Book Review: The Eagle Has Crashed by Ted Lacksonen
Posted Jan 18 2012 1:00am
I recently had a friend ask me to read his new book, The Eagle Has Crashed , and I quickly said yes! Ted has been someone who has been helping me to think outside the box when it comes to the plight of America and politics in general. I respect his opinion deeply and was excited and honored to be asked to read his book. I also promised to write a review.
The genre of, The Eagle Has Crashed , is probably one of my favorite genres – politics and drama. Basically the story is about our government making decisions that literally leave America financially bankrupt. It delves into the probable and predictable consequences that arise as a result.
Furthermore, it also grapples with the unforeseen and unpredictable consequences that could possibly happen if this scenario were ever to become a reality.
The book started out a little slow but I understood that the foundation needed to be carefully laid out in order for the entire story to make sense, and thus, I thought it was well done without being overly indulging.
Once I got past the laying of the story’s foundation I found myself unable to put the book down. I was completely drawn into the story, waiting to see what in the world could possibly happen next.
One of the things that surprised me about The Eagle Has Crashed is the careful balance of political opinion that Ted meticulously laid out. In the story, the reader is introduced to all political perspectives with careful care and consideration. I was not only introduced to those perspectives and how they might indeed play out but I was schooled as to what it means to be a Libertarian, Republican or Democrat.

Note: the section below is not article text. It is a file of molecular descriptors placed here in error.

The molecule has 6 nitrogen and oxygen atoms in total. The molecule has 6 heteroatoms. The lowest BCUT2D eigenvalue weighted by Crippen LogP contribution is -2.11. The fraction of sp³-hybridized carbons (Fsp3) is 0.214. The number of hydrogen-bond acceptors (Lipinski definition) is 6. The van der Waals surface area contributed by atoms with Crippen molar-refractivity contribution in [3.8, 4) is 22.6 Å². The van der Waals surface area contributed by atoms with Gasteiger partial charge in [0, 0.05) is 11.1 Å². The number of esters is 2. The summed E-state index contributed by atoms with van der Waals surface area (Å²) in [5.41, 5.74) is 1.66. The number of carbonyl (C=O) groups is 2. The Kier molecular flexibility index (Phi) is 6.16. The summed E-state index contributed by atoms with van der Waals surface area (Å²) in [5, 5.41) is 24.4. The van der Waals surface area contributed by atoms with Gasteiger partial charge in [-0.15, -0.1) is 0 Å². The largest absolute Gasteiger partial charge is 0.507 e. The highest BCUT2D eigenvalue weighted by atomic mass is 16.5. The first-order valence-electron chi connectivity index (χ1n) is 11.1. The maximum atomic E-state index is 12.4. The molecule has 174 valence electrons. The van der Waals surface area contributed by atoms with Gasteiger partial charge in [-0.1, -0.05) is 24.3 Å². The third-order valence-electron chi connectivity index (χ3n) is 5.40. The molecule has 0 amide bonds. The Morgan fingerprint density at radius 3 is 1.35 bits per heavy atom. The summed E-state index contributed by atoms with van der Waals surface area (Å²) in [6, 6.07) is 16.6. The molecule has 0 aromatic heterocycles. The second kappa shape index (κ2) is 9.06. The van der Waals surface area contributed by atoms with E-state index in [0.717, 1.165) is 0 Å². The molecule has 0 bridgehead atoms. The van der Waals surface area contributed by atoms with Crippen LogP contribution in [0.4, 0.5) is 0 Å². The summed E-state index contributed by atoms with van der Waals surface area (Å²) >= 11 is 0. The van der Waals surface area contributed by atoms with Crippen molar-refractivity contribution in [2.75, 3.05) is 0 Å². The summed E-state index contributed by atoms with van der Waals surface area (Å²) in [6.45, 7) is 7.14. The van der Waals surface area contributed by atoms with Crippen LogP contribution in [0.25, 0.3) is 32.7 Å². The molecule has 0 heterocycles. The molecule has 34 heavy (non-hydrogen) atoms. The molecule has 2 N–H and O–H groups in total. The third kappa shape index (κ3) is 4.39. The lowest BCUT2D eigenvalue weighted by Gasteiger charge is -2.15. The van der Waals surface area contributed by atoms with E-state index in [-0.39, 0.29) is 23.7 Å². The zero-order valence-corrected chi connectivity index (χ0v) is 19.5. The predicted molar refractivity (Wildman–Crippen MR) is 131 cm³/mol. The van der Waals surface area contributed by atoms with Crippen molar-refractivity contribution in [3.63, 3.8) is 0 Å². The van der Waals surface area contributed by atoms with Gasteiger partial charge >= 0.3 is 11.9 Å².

It was as if I was standing outside of the story – even though I was completely drawn into the story – and was able to watch the many threads and perspectives unwind and interconnect without any bias.
I think the most powerful aspect of this story is its ability to lead the reader to take time to ponder the possibility of such questions such as:
What if America became bankrupt?
What then and what would that look like?
Could we survive something so catastrophic?
Ted does an amazing job showing exactly how America is suddenly unable to accomplish even the simplest tasks like protecting for its citizens from attack, providing its citizens after a natural disaster, its inability to continue caring for the elderly and disabled, or, most stunning perhaps, the government’s inability to run the daily basics of the government at all.
Perhaps the most troubling aspect of the story was how allowing America to become bankrupt caused such a rift between the Federal government and the states that 16 states receded from America. That one consequence was frightening to me as a Veteran of the Unites States Air Force who served to protect our country – all 50 states. The thought that the mis-management of government finances could lead to the eventual tearing apart of our country was sobering at best.
I cannot, nor do I ever want to, hear or read the following words taken from page 128 of the book.
The federal government of these United States, established by the Constitution of 1787, has materially and impermissible BREACHED its Constitutional duties in egregious, repeated, and continuous way, relieving the State of Texas of any duty to participate in the Union so established; including but not limited to violations of the Interstate Commerce, General Welfare, and Spending Clauses of the Constitution, as well as obscenely destructive fiscal irresponsibility that jeopardizes the safety and well-being of all Americans generally, and Texans specifically.
As an American who is deeply concerned about the current plight of America, this book left me deeply shaken and impacted. It serves as a great reminder that now is the time to act because tomorrow … may indeed be too late.
I highly recommend this book. I give this book a 5 out of 5 stars.
*I received this book free from Ted Lacksonen. I was not required to write a positive review. The opinions I have expressed are my own. I am disclosing this in accordance with the Federal Trade Commission’s 16 CFR, Part 255